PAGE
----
However, the IOC considered that this image could be too strong for the Olympics and instead of shooting each other, the shooters did so on neutral targets or dummies. Two tests were established, differentiated by the distance at which the shot was fired (one was 20 meters and the other 25) and by the time available to make each shot, so that in the first it was greater than in the second, in the that each shot had to be made when ordered by the referee and also all the participants did it simultaneously. In the 20-meter test, the main target had a diameter of 19 centimeters, although there were another ten one-centimeter secondary ones to add points. The gold went to the Frenchman Léon Moreaux with 242 of the 300 possible points, the silver for the Italian Cesare Liverziani with 233 and the bronze for another Frenchman, Maurice Lecoq, with 231.

In the 25-meter test, carried out with pistols with a caliber between 7.5 and 12 millimeters and a barrel of a maximum of 30 centimeters, a 1.57-meter-tall anthropomorphic plaster figure was shot at, placing the target on its chest. with a size of 7.5 x 10 centimeters. As in the previous case, up to 30 shots could be fired to get the points in the running, which here were half, 150. To the delight of the public, the Greek Konstantinos Skarlatos won with 133, completing the podium with the Swedes Johan Hübner von Holst and Gustaf Vilhelm Carlberg with 115 each. Some progress had been made, taking into account that in Paris there was a shooting test on live birds in flight that led to the death of three hundred pigeons.

A duelist in full competition / Image: Library of Congress

However, the journey of the Olympic duel did not end there. In 1908, London hosted the IV edition of the Olympic Games and was once again a present discipline, although as a demonstration sport, that is, those modalities that the IOC includes from time to time, partly to promote them and partly to honor the country organizer when it is in it where they are practiced especially. In the London case, the duel was not something typical but the bike-poloa variant of polo that used bicycles instead of horses and was also designated ad hoc.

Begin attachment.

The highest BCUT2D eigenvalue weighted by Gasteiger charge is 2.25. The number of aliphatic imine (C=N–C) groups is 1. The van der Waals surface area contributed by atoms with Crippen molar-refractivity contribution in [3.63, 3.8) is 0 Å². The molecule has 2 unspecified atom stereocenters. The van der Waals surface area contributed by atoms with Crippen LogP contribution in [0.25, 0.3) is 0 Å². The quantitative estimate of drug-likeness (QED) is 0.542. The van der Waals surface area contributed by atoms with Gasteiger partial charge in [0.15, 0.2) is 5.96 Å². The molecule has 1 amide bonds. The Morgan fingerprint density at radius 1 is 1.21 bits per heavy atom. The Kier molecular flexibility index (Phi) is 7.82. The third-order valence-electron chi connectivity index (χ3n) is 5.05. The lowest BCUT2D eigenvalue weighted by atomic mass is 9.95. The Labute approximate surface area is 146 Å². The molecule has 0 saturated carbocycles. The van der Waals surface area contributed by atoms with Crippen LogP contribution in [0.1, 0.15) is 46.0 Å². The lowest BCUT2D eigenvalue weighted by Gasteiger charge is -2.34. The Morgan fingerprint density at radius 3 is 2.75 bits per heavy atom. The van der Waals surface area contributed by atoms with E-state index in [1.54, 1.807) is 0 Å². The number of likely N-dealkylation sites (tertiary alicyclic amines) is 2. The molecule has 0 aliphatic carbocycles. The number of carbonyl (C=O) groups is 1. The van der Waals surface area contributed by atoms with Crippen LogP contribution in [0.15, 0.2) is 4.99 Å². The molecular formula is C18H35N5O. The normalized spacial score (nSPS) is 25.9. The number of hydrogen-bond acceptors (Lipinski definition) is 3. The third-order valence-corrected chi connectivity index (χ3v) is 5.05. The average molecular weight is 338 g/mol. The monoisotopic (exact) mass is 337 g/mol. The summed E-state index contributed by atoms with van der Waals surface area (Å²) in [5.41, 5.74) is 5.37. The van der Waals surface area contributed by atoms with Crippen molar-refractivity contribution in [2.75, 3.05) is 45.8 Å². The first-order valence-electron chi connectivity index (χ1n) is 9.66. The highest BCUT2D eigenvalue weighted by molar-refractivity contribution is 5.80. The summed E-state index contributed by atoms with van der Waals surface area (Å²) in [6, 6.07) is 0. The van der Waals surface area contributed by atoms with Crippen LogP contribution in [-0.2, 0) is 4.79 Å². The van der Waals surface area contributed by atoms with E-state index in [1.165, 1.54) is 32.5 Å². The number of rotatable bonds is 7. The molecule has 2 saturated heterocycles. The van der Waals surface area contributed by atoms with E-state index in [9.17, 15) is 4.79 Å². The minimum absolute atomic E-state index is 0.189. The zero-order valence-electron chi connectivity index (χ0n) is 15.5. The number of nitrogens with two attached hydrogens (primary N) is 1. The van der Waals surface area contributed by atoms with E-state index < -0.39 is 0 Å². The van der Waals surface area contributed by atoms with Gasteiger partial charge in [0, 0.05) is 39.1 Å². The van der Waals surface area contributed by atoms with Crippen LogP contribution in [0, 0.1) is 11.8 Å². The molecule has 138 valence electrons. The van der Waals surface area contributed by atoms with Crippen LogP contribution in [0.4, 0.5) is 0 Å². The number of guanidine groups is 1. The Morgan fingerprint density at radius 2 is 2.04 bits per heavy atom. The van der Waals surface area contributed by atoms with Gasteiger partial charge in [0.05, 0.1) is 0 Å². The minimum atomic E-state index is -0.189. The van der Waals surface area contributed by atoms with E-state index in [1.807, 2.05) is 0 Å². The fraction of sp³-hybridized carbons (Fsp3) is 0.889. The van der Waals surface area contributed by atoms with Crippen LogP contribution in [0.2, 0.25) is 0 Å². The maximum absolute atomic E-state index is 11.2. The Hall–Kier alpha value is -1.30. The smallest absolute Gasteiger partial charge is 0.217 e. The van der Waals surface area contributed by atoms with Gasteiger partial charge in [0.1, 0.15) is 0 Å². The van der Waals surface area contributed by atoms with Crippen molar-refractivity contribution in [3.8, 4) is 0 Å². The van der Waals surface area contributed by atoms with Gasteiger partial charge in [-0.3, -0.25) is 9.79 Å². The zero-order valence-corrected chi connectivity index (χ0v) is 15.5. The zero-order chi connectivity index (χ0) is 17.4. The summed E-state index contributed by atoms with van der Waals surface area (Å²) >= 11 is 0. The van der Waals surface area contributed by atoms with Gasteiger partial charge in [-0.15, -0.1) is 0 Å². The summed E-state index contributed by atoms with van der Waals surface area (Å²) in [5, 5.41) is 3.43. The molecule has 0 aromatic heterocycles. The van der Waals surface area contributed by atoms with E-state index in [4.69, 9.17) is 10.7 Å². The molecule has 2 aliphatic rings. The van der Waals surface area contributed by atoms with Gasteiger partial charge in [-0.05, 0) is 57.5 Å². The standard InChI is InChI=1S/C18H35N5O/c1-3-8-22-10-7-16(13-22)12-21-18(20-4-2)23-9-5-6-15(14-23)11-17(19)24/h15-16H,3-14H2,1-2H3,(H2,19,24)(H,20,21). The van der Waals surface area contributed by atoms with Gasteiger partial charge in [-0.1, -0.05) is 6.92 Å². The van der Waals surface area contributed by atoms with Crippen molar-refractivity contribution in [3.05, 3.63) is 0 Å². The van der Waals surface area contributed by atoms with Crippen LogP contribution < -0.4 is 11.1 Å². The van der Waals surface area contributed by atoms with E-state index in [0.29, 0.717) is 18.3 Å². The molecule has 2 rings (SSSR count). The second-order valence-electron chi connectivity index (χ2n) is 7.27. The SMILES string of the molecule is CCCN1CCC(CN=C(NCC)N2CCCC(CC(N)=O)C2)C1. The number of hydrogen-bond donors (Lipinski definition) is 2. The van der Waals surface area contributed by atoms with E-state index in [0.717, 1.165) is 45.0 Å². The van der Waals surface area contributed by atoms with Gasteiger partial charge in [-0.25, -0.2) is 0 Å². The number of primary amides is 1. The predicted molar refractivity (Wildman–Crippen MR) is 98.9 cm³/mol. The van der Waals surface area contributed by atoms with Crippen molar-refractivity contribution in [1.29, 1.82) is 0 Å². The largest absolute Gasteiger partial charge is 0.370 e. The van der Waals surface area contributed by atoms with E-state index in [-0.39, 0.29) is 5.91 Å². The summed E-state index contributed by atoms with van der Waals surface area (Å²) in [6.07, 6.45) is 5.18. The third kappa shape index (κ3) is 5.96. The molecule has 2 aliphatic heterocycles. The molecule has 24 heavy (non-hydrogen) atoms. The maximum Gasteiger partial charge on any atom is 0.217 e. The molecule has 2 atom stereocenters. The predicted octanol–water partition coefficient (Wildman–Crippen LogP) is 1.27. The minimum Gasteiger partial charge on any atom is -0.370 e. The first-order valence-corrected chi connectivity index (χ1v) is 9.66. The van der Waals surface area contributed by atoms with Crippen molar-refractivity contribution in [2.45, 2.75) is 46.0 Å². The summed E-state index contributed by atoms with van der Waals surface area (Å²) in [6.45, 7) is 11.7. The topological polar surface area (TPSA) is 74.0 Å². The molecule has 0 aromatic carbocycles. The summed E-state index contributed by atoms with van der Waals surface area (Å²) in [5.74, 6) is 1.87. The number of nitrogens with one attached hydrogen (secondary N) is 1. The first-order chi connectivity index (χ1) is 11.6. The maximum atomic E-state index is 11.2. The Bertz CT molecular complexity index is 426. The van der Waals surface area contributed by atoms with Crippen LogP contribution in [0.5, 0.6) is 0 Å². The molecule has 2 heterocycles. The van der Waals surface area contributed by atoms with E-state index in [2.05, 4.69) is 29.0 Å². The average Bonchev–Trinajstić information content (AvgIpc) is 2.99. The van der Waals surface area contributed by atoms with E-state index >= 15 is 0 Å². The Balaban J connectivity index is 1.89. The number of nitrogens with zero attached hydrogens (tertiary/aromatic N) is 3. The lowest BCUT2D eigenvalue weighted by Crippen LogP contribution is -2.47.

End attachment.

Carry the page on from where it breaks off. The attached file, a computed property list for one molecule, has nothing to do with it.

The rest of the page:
What happens is that there was a novelty: this time the Olympic duel was more like reality because the competitors were not shooting at dummies, but at each other. They used the aforementioned wax bullets and protections, but even so gossips said, half seriously half jokingly, that it was done to make it more morbid for the public. The competition took place in the White City Stadium of Shepherd’s Bush, a district of the London municipality of Hammersmith and Fulham, where that same year a Franco-British exhibition had been held that included precisely Olympic duel exhibitions. But, being a demonstration sport, the results did not count towards the final medal table, just as today the IOC does not take into account the medals of the Intercalated Games.

An Olympic dueling competition / Image: Library of Congress

This did not prevent a good handful of shooters from signing up. As in Athens, many were military; but there were also varied people and surely none comparable to the gold winner, Walter Winans, an American hunter and adventurer who had been Olympic swimming champion and who in Stockholm 1912, at the age of 60, would return to the top of the podium in the sculpture competition.

Winans was slightly injured in one of the tests, although it was worse for his rival -and friend-, the sports journalist Gustave Voulquin, to whom one of the wax bullets half tore off the thumb of his right hand; luckily for him live ammunition was not used, as Winans would have preferred, who after all thought that “mourning is to the individual what war is to the nation”: that is, a necessary evil.

Those accidents could have increased with at least one other competitor, who announced that he intended to do without a helmet and mask because he trusted the chivalry of his rivals so that they would not aim at those parts, given that the target was located on the chest. It is not known if he was allowed, although it seems unlikely because other variables were involved in the shots apart from that code of honor, due to the wind, a punctual error or simply bad aim.

Walter Winans with his medal

In any case, the thing did not have a greater journey, nor did the Olympic duel itself, which did not form part of the Olympic Games again; at least with those characteristics of personal confrontation. Various types of shooting tests on artificial targets, either static or mobile (skeet shooting, for example), did last, some with rifles, others with handguns (initially revolvers and pistols, although in the long run only this one would remain).


Sources

When pistol duels were fought at the Olympic Games (Michael Noble in Medium)/The extinguished flame. Olympians killed in The Great War (Nigel McCrery)/The 1906 Olympic Games. Results for all competitors in all events with commentary (Bill Mallon)/The first London Olympics: 1908 (Rebecca Jenkins)/Wikipedia.